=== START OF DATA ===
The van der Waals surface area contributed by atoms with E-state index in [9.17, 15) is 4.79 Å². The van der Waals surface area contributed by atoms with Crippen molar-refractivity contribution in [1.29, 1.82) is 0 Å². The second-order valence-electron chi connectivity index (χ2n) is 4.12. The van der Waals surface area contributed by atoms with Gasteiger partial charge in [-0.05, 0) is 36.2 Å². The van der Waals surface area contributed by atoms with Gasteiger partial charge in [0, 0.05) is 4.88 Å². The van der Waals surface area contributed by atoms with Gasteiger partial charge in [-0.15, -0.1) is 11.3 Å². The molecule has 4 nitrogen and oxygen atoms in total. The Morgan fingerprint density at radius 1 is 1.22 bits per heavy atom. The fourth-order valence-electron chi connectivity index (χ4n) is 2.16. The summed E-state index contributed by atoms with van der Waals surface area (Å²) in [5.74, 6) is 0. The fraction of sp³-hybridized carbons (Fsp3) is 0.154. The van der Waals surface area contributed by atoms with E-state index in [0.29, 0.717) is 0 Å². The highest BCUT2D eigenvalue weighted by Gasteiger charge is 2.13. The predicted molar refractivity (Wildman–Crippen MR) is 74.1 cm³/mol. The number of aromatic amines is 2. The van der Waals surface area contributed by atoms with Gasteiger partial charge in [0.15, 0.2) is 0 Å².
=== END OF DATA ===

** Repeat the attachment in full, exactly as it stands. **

The van der Waals surface area contributed by atoms with E-state index in [9.17, 15) is 4.79 Å². The van der Waals surface area contributed by atoms with Crippen molar-refractivity contribution in [1.29, 1.82) is 0 Å². The second-order valence-electron chi connectivity index (χ2n) is 4.12. The van der Waals surface area contributed by atoms with Gasteiger partial charge in [-0.05, 0) is 36.2 Å². The van der Waals surface area contributed by atoms with Gasteiger partial charge in [0, 0.05) is 4.88 Å². The van der Waals surface area contributed by atoms with Gasteiger partial charge in [-0.15, -0.1) is 11.3 Å². The molecule has 4 nitrogen and oxygen atoms in total. The Morgan fingerprint density at radius 1 is 1.22 bits per heavy atom. The fourth-order valence-electron chi connectivity index (χ4n) is 2.16. The summed E-state index contributed by atoms with van der Waals surface area (Å²) in [5.74, 6) is 0. The fraction of sp³-hybridized carbons (Fsp3) is 0.154. The van der Waals surface area contributed by atoms with E-state index in [0.29, 0.717) is 0 Å². The highest BCUT2D eigenvalue weighted by Gasteiger charge is 2.13. The predicted molar refractivity (Wildman–Crippen MR) is 74.1 cm³/mol. The number of aromatic amines is 2. The van der Waals surface area contributed by atoms with Gasteiger partial charge in [0.15, 0.2) is 0 Å².